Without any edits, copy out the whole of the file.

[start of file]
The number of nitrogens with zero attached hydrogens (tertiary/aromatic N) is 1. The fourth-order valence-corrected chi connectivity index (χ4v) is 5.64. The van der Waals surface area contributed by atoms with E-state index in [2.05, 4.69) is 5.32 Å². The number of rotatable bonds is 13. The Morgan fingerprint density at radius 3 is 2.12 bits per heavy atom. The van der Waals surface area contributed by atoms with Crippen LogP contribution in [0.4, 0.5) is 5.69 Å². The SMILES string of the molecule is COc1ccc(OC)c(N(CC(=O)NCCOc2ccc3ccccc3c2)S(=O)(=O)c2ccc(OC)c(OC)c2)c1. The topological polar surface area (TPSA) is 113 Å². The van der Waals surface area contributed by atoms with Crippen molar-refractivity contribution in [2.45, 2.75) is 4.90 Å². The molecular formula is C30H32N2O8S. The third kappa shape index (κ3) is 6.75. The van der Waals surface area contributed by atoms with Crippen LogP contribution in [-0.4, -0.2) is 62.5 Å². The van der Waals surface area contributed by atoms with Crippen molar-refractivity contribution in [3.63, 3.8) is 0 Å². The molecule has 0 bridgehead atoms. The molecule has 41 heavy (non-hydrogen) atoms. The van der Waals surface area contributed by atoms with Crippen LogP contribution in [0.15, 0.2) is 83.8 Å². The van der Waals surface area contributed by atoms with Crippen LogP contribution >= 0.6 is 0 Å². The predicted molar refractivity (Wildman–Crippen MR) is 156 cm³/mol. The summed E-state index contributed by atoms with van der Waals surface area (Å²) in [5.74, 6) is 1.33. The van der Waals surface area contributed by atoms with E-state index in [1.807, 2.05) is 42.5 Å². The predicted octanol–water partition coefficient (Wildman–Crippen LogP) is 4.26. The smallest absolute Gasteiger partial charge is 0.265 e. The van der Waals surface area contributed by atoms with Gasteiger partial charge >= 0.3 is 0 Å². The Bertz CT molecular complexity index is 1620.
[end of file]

The number of nitrogens with zero attached hydrogens (tertiary/aromatic N) is 1. The fourth-order valence-corrected chi connectivity index (χ4v) is 5.64. The van der Waals surface area contributed by atoms with E-state index in [2.05, 4.69) is 5.32 Å². The number of rotatable bonds is 13. The Morgan fingerprint density at radius 3 is 2.12 bits per heavy atom. The van der Waals surface area contributed by atoms with Crippen LogP contribution in [0.4, 0.5) is 5.69 Å². The SMILES string of the molecule is COc1ccc(OC)c(N(CC(=O)NCCOc2ccc3ccccc3c2)S(=O)(=O)c2ccc(OC)c(OC)c2)c1. The topological polar surface area (TPSA) is 113 Å². The van der Waals surface area contributed by atoms with Crippen molar-refractivity contribution in [2.45, 2.75) is 4.90 Å². The molecular formula is C30H32N2O8S. The third kappa shape index (κ3) is 6.75. The van der Waals surface area contributed by atoms with Crippen LogP contribution in [-0.4, -0.2) is 62.5 Å². The van der Waals surface area contributed by atoms with Crippen molar-refractivity contribution in [3.63, 3.8) is 0 Å². The molecule has 0 bridgehead atoms. The molecule has 41 heavy (non-hydrogen) atoms. The van der Waals surface area contributed by atoms with Crippen LogP contribution in [0.15, 0.2) is 83.8 Å². The van der Waals surface area contributed by atoms with Crippen LogP contribution >= 0.6 is 0 Å². The predicted molar refractivity (Wildman–Crippen MR) is 156 cm³/mol. The summed E-state index contributed by atoms with van der Waals surface area (Å²) in [5.74, 6) is 1.33. The van der Waals surface area contributed by atoms with E-state index in [1.807, 2.05) is 42.5 Å². The predicted octanol–water partition coefficient (Wildman–Crippen LogP) is 4.26. The smallest absolute Gasteiger partial charge is 0.265 e. The van der Waals surface area contributed by atoms with Gasteiger partial charge >= 0.3 is 0 Å². The Bertz CT molecular complexity index is 1620.